By Ed Daniels, Clarion Herald Sports
One of the toughest jobs in college basketball is open again, for the fifth time since Perry Clark left Tulane for Miami in 2000.
If you don’t think the job is daunting, history tells you otherwise. Tulane’s last double-digit winning seasons in conference play were under Clark in 1996-97 and under Cliff Wells in 1953-54.
That’s a lot of history to overcome.
So, what should Tulane basketball do, regardless of who is the next head coach?
Well, for starters, I would go downtown to the Smoothie King Center and play more games.
Find a corporate sponsor to help you with the cost and schedule better opposition. Tulane needs to find a way to attract Power 5 schools to its schedule.
Playing fewer games at Fogelman Arena is also a plus. The millions spent recently to refurbish the arena have not changed the perception that it is an antiquated facility that screams “lack of commitment.”
Secondly, the new coach should place his recruiting emphasis on Louisiana, Texas and Mississippi. High school basketball in this state is under-rated. When Tulane has produced outstanding players, most have come from this state.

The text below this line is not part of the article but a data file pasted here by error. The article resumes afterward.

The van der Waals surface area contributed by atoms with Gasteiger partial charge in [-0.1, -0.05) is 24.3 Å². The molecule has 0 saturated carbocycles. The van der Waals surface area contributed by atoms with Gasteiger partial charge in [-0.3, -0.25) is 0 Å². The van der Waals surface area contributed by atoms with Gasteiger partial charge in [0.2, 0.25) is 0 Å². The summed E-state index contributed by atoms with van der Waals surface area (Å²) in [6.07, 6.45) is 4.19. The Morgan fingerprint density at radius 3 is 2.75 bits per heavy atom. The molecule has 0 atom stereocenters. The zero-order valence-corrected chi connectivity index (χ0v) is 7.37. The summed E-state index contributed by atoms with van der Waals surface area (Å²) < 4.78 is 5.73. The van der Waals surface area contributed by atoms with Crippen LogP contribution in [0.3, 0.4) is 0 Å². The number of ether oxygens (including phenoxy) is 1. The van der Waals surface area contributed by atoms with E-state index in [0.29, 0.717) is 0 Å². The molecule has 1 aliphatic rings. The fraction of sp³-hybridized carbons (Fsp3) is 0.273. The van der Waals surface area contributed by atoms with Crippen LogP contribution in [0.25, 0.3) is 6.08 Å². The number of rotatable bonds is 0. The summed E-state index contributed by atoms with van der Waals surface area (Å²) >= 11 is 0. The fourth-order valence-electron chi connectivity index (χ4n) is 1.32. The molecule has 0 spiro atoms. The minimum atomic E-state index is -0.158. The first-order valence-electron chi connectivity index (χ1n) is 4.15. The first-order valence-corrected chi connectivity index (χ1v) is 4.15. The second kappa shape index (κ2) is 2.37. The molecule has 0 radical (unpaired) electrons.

Paul Thompson, from Alexandria, was a four-time, All-Metro Conference selection.
The late John “Hot Rod” Williams, the 1984 Metro player of the year, hailed from Sorrento. Anthony Reed from Monroe was a four-time All-Metro selection.
Melvin Frazier, drafted in the second round of the 2018 NBA draft, played his high school basketball at Higgins.
The new coach at Tulane must use graduate transfers as a key part of player procurement. Former UNO head coach Joe Pasternack has led Cal Santa-Barbara to 45 wins in two seasons. Two of his best players in that span were guard Ar’Mond Davis, a transfer from Alabama, and forward Leland King, a transfer from Nevada.
Basketball is a place where a mid-major school can create its biggest impact. Success in the NCAA Tournament made a name for Butler, George Mason and Loyola University-Chicago.
It can happen at a place like Tulane University. But it will take a coach who is a tireless worker, outstanding recruiter and one who can sell the program.
For some coach in America, a sizable olive, green and blue challenge awaits.
Ed Daniels is sports director of ABC26 WGNO. He can be reached at firstname.lastname@example.org.